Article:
Saturday, January 19, 2013

Pullman/Moscow Regional Airport (KPUW), Washington: Runway does not meet Federal Aviation Administration standards

Large charter and commercial planes cannot land at the Pullman-Moscow Regional Airport unless it realigns its runway to meet standards, authorities said.

The close proximity between the runway and the taxiway presents a problem with the current airfield. This causes the wings of large planes to extend into the taxiway when landing, said Executive Director of Airport Services Tony Bean.

Not only does this violate Federal Aviation Administration (FAA) policy, but the airport currently has to shut down all other operations when jets land.

The FAA has agreed to give the airport $54 million in grants to help with the realignment. But, due to federal law, the community must cover ten percent of the costs, and the Pullman-Moscow airport has to come up with $6 million, Bean said.

The airport has tried to upgrade its runway for nearly 20 years now, he said.

The length of the runway needs to increase from 6,700 feet to 7,100 feet, according to the runway realignment project’s documents.

The airport also has other issues it would like to fix simultaneously, Bean said. For one thing, the runway sits in a bowl and directly in line with Moscow Mountain. This makes landings difficult for pilots because the high terrain blocks visibility.

“We have 124 cancellations a year, which means meals that aren’t being eaten here and hotel rooms which aren’t being rented,” he said. “It’s bad for businesses.”

If they turn the runway at an angle to its current position they can reduce the minimum distance requirement for pilots to make a judgment on whether they can see the runway and feel comfortable enough to land, said Glenn Johnson, chair of the Pullman-Moscow Regional Airport Board.

This can also help with emergency situations, increasing the likelihood that medical crews can land and possibly save lives, Johnson said.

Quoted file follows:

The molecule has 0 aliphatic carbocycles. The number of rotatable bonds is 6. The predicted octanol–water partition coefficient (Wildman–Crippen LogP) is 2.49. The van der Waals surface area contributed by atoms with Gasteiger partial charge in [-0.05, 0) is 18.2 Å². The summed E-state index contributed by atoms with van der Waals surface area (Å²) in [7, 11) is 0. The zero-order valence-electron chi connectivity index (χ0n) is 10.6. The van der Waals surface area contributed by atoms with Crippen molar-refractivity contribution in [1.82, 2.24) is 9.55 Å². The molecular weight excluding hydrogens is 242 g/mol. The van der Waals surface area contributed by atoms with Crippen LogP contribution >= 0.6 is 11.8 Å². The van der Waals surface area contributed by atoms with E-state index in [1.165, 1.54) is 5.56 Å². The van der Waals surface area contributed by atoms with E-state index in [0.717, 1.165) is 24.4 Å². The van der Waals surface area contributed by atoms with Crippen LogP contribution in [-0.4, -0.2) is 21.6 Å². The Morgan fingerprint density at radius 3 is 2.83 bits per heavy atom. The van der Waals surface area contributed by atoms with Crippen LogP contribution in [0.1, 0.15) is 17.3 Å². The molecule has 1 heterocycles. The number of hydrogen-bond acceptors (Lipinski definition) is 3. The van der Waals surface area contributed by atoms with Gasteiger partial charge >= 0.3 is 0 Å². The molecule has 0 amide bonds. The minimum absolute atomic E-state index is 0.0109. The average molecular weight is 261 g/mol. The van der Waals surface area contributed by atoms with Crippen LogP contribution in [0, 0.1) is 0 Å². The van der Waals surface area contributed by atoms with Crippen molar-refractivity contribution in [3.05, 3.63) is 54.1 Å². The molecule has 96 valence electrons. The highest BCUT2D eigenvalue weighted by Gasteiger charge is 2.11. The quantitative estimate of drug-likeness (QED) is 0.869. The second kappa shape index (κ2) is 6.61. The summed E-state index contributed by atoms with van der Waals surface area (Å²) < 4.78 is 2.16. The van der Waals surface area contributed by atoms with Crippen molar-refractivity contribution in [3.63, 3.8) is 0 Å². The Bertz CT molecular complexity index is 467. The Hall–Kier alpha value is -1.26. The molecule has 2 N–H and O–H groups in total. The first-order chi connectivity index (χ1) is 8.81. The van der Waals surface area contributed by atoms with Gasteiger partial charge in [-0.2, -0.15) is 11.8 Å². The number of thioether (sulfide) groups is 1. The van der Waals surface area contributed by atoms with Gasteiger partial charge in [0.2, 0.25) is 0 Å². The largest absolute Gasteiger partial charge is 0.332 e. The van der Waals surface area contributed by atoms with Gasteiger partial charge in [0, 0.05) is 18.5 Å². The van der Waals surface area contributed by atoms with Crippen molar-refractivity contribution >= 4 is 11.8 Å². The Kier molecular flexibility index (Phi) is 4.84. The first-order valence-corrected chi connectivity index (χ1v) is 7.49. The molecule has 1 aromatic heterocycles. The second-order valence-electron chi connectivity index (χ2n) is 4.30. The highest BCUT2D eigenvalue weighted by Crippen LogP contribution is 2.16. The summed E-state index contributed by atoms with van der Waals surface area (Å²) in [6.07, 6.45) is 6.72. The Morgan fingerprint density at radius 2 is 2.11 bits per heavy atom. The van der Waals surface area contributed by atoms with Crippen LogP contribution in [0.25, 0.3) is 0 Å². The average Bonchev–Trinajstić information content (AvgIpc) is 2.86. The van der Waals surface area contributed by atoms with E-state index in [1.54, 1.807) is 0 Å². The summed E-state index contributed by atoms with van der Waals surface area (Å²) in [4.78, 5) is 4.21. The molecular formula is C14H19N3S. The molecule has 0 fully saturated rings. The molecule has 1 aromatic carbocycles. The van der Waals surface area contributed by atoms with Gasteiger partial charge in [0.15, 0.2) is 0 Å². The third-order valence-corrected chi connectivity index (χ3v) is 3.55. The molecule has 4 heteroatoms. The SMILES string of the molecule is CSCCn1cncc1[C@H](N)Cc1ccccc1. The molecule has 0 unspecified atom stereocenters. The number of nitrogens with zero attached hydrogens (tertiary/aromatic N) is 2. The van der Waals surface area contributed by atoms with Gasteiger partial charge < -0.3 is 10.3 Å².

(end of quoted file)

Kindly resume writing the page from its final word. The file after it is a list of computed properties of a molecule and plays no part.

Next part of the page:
“At one point we had roughly four to five medical transfers a week,” he said.

For now, the FAA has granted the airport a waiver called a Modification to Design Standards to land planes like the Boeing 737-800 and Airbus A320, with the condition that the airport works toward a long-term solution, Bean said.

However, he said the airport faces several obstacles that could prevent it from finishing the project.
One, they will have to relocate Airport Creek which currently runs through a tunnel under the airfield, he said.

They will also need to mitigate the impact of extending the airfield to local wetlands, he said.

Bean said the extension of the runway also interferes with the state’s future plans of constructing a State Highway 276 corridor connecting Moscow-Pullman Highway to Highway 26.

And finally they will have to procure some of the land from the surrounding property owners, such as wheat farmers and WSU, he said.

The airport’s runway realignment plan is currently undergoing an environmental assessment, which will come out in 2014, according to the project documents. If they get the go-ahead they plan to start construction that year and finishing by 2018.

“The region is growing and the airport is limiting that growth,” Bean said.


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